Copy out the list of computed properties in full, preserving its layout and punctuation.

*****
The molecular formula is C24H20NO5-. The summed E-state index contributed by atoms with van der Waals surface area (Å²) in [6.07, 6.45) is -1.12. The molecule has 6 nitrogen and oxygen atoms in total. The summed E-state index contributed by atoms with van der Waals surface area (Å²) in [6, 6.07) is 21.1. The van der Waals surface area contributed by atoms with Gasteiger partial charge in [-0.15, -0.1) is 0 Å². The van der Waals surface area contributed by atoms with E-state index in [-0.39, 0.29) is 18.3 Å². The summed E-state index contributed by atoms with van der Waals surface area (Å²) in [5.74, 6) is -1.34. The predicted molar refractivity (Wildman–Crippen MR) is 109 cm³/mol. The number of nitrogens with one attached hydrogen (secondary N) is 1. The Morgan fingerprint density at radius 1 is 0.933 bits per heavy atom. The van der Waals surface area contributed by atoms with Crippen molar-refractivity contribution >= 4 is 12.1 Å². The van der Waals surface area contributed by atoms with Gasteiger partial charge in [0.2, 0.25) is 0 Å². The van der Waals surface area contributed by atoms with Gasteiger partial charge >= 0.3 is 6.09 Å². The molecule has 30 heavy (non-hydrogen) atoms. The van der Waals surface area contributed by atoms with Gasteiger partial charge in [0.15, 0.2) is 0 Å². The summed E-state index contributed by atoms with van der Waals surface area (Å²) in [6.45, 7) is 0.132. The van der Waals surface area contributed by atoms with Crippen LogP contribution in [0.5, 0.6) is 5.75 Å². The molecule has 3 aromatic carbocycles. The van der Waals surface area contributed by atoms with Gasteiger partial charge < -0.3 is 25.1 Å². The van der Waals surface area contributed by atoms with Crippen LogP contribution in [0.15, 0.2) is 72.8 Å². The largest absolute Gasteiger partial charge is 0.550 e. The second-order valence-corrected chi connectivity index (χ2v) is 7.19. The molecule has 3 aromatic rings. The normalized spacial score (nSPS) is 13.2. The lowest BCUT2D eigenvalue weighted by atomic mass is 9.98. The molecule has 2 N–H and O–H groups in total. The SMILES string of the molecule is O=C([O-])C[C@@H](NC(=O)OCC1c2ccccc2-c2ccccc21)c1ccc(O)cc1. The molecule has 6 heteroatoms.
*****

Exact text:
The molecular formula is C24H20NO5-. The summed E-state index contributed by atoms with van der Waals surface area (Å²) in [6.07, 6.45) is -1.12. The molecule has 6 nitrogen and oxygen atoms in total. The summed E-state index contributed by atoms with van der Waals surface area (Å²) in [6, 6.07) is 21.1. The van der Waals surface area contributed by atoms with Gasteiger partial charge in [-0.15, -0.1) is 0 Å². The van der Waals surface area contributed by atoms with E-state index in [-0.39, 0.29) is 18.3 Å². The summed E-state index contributed by atoms with van der Waals surface area (Å²) in [5.74, 6) is -1.34. The predicted molar refractivity (Wildman–Crippen MR) is 109 cm³/mol. The number of nitrogens with one attached hydrogen (secondary N) is 1. The Morgan fingerprint density at radius 1 is 0.933 bits per heavy atom. The van der Waals surface area contributed by atoms with Crippen molar-refractivity contribution >= 4 is 12.1 Å². The van der Waals surface area contributed by atoms with Gasteiger partial charge in [0.2, 0.25) is 0 Å². The van der Waals surface area contributed by atoms with Gasteiger partial charge >= 0.3 is 6.09 Å². The molecule has 30 heavy (non-hydrogen) atoms. The van der Waals surface area contributed by atoms with Gasteiger partial charge in [0.15, 0.2) is 0 Å². The summed E-state index contributed by atoms with van der Waals surface area (Å²) in [6.45, 7) is 0.132. The van der Waals surface area contributed by atoms with Crippen LogP contribution in [0.5, 0.6) is 5.75 Å². The molecule has 3 aromatic carbocycles. The van der Waals surface area contributed by atoms with Gasteiger partial charge < -0.3 is 25.1 Å². The van der Waals surface area contributed by atoms with Crippen LogP contribution in [0.15, 0.2) is 72.8 Å². The largest absolute Gasteiger partial charge is 0.550 e. The second-order valence-corrected chi connectivity index (χ2v) is 7.19. The molecule has 3 aromatic rings. The normalized spacial score (nSPS) is 13.2. The lowest BCUT2D eigenvalue weighted by atomic mass is 9.98. The molecule has 2 N–H and O–H groups in total. The SMILES string of the molecule is O=C([O-])C[C@@H](NC(=O)OCC1c2ccccc2-c2ccccc21)c1ccc(O)cc1. The molecule has 6 heteroatoms.